- frequency of meetings — frequency of peer support meetings is to be determined by the group, but we do recommend at least one meeting a month to ensure a strong support network is formed over time
- roles — there are some roles that help meetings run more smoothly but organisation and leadership doesn’t have to sit with one person and can move from meeting to meeting.
How to help create a safe space for the peer support group
Establishing a group agreement for peer support groups, can help create a safe space. A group agreement could include:
- peer support is strengths-focused
- peer support is respectful of other carers and children
- peer supporters are empathetic
- peer supporters are solution focused and non-judgemental
- peer support is learning together
- peer support is voluntary and informal
- peer support groups are respectful of other cultures
- peer support groups recognise the sensitivity and privacy of what is being shared.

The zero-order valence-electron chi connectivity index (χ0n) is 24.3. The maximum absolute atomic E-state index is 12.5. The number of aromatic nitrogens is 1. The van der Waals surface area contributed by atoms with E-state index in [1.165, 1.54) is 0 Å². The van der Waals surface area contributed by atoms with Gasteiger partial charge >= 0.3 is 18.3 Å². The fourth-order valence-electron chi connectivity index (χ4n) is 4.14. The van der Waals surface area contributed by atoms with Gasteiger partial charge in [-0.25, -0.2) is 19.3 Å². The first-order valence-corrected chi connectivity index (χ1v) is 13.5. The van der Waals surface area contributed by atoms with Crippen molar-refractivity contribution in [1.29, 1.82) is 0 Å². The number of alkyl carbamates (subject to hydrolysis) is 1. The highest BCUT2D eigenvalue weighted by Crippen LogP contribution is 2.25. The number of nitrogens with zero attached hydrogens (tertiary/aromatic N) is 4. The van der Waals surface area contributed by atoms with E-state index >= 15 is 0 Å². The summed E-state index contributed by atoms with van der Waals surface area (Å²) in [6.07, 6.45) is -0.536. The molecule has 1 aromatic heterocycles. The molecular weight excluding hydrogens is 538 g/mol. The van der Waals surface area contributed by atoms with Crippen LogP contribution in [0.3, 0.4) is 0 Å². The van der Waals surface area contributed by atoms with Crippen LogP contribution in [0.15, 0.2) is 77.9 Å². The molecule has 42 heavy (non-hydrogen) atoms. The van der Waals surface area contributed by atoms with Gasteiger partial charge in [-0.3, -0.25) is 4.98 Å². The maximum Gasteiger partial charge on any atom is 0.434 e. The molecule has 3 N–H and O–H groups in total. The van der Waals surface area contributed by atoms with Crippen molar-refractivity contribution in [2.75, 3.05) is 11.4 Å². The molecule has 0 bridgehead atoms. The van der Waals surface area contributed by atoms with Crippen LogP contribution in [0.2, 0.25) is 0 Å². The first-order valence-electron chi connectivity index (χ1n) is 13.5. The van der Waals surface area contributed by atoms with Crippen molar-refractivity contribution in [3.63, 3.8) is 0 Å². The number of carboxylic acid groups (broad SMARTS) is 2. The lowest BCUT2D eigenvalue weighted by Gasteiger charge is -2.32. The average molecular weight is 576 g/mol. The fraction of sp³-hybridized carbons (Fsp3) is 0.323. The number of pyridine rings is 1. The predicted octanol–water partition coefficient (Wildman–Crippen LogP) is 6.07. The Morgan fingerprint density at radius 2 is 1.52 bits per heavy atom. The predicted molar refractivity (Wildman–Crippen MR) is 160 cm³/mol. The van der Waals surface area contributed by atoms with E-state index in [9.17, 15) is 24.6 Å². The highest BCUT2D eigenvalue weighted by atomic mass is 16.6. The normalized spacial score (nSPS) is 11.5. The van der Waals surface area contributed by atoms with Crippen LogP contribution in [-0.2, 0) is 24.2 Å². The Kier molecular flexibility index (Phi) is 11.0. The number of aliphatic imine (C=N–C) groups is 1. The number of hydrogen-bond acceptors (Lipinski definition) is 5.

The importance of keeping personal information private
It’s important to remember that under the Privacy Act, we are legally bound to make sure that information about a child or young person in care remains confidential and can only be shared with family, caregivers and professionals working alongside us. If a public space is used for peer support group sessions, advise caregivers about the importance of always considering the privacy of the child in their care and provide guidance around how to support one another without sharing confidential information.
Peer support event guidelines — for larger groups
Theme and purpose